“Changhing the Change” in Torino / 2

Conference board
Lots of emerging issues it seems (picture is mine)

I am just back from three days of a very good conference on design and sustainability in Torino (and a much needed Sunday break), even though I have some mixed feelings about certain sides of it. If time allows, I will try to get into the details in separate posts, but as for now I want to scribble down what comes to my mind first.

This is a quick list of likes (see dislikes in the following):

  • Amazing talks from the invited speakers, especially those coming from Africa, India, China and Japan; Bill Moggridge of IDEO did a brilliant job too (his takes on the role of designers as strategists were bold and funny).
  • The idea of including virtually all of the conference participants, be they authors, speakers or simple attendants (like me), in an open round of sessions on “emerging issues” (see one of the preparatory boards in the pic above, on the left) — one of those was the new role of designers in this changing landscape (including very practical aspects, such as “how to make money – or, say, decent living – out of it”; see agan the pic above, on the right).
  • The “call to action” (as it is called in Mark Vanderbeeken post on Core77) often raised in official presentations and informal exchanges.
  • Some concrete, real-world project cases about design and sustainability external to the academic world
  • The open, online publication of all the papers (click “Themes” and then go on; the “login” link I guess will be activated for downloading the entire proceedings in digital format for those that attended the conference).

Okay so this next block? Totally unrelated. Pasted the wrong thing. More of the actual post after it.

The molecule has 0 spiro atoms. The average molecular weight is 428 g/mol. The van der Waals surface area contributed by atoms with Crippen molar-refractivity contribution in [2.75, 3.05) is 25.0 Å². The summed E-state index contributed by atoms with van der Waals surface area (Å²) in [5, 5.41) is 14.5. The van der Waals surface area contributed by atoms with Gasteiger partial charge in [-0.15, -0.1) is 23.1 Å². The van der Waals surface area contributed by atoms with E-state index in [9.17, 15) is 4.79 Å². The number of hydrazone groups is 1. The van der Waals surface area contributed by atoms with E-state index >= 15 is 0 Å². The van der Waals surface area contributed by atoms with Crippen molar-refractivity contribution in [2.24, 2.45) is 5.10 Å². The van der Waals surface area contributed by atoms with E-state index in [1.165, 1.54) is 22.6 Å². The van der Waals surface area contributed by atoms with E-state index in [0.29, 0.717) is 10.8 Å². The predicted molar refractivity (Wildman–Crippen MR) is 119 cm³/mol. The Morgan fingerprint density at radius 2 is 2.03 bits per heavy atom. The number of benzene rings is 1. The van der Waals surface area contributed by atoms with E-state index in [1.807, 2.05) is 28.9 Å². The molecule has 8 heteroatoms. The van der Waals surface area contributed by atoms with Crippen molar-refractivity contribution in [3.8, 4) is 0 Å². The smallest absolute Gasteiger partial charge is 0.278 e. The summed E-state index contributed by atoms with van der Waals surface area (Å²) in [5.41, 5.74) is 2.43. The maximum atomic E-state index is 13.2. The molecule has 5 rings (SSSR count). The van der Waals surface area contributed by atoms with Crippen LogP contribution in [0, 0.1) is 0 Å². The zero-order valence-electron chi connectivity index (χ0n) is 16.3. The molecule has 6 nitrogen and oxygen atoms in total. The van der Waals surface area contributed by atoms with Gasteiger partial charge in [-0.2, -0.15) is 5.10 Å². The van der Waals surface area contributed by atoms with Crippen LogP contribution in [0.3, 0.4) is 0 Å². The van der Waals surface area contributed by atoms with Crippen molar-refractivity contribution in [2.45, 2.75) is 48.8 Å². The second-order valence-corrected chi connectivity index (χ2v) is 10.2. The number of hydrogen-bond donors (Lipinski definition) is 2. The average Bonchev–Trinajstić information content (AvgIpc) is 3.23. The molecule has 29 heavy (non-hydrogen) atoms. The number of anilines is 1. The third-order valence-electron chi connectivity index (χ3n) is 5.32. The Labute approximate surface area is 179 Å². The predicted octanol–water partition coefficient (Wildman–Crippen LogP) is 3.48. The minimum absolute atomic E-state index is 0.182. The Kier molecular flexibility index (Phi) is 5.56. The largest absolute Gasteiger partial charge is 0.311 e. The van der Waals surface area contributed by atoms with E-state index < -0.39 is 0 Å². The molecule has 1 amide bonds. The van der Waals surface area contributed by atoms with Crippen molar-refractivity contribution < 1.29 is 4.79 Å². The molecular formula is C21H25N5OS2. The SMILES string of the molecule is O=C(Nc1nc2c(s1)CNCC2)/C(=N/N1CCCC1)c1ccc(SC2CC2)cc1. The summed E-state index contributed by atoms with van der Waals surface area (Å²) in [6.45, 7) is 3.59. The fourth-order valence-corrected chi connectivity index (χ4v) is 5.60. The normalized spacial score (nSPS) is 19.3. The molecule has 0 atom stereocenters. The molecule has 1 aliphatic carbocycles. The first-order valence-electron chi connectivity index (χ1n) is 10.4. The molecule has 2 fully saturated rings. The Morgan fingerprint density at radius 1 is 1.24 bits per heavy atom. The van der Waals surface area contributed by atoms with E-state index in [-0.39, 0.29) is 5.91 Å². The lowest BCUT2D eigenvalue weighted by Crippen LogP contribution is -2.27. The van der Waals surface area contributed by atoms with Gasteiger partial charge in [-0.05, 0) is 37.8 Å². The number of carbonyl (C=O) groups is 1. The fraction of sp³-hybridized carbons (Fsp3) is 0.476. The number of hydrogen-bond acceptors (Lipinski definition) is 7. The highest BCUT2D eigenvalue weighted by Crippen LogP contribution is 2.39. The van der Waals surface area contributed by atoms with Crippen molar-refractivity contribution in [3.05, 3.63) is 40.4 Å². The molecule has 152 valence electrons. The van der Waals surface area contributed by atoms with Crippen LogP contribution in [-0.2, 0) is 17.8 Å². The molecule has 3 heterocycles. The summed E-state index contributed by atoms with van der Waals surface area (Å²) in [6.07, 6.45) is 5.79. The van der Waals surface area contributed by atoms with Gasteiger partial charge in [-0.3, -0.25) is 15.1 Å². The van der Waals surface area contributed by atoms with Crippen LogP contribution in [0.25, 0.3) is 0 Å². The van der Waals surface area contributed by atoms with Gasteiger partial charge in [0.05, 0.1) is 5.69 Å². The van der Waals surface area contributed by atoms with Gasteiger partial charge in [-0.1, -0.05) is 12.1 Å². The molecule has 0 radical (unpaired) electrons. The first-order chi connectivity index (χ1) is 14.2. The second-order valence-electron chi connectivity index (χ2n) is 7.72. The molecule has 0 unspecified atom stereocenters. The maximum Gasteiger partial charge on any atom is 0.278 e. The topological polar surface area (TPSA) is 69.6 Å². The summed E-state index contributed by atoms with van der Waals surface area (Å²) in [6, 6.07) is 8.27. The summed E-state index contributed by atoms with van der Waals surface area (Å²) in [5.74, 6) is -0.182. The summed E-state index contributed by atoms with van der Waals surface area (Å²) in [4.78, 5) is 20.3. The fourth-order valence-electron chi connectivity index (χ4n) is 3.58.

• The beatiful, efficient location offered by the Politecnico di Torino at the Istituto di Biotecnologie.

And a couple or so of dislikes (the first is pretty big, the last is very minor):

  • The lack of contrasting views in the overall conference debate, despite the themes under discussion can be regarded as highly controversial (I actually share pretty much of the leading visions there, but it looks like that many others in the world are not exactly of the same opinion… so e.g. why not to invite a very traditional product designer to give a talk? or a scientist with different views on climate change? etc.
  • A large majority of the attendants were from the academic environment — all right, a special kinds of academics perhaps, with a commendable concern for some of the most urgent issues out there and not only for their papers and titles; but the risk of turning the design research debate into yet another “academic industry” was voiced even by Nigel Cross in the conference opening (Nigel Cross represented officially the Design Research Society at the event).
  • The only remark I can made on the otherwise excellent organization: yes, it was possible to connect and recharge your notebook at the library, but the conference rooms had locked power plugs and no wi-fi; very possibly it has been planned like this for various reasons (e.g. is a setting like that not very sustainable?) but still…

Then, quite often I had the impression that speakers were not so eager to make explicit, articulated references to the epistemogical, ethical, political, philosophical assumptions underpinning this or this other position, analysis or proposal (on the contrary, e.g. Roberto Bartholo has recalled Richard Rorty, just to name one case). Of course, I guess that they are all in the papers; anyway, I would have liked having presenters more engaged and systematic on the principles and fundamentals level.

Some good questions about money (picture is mine)
Some good questions about money (picture is mine)

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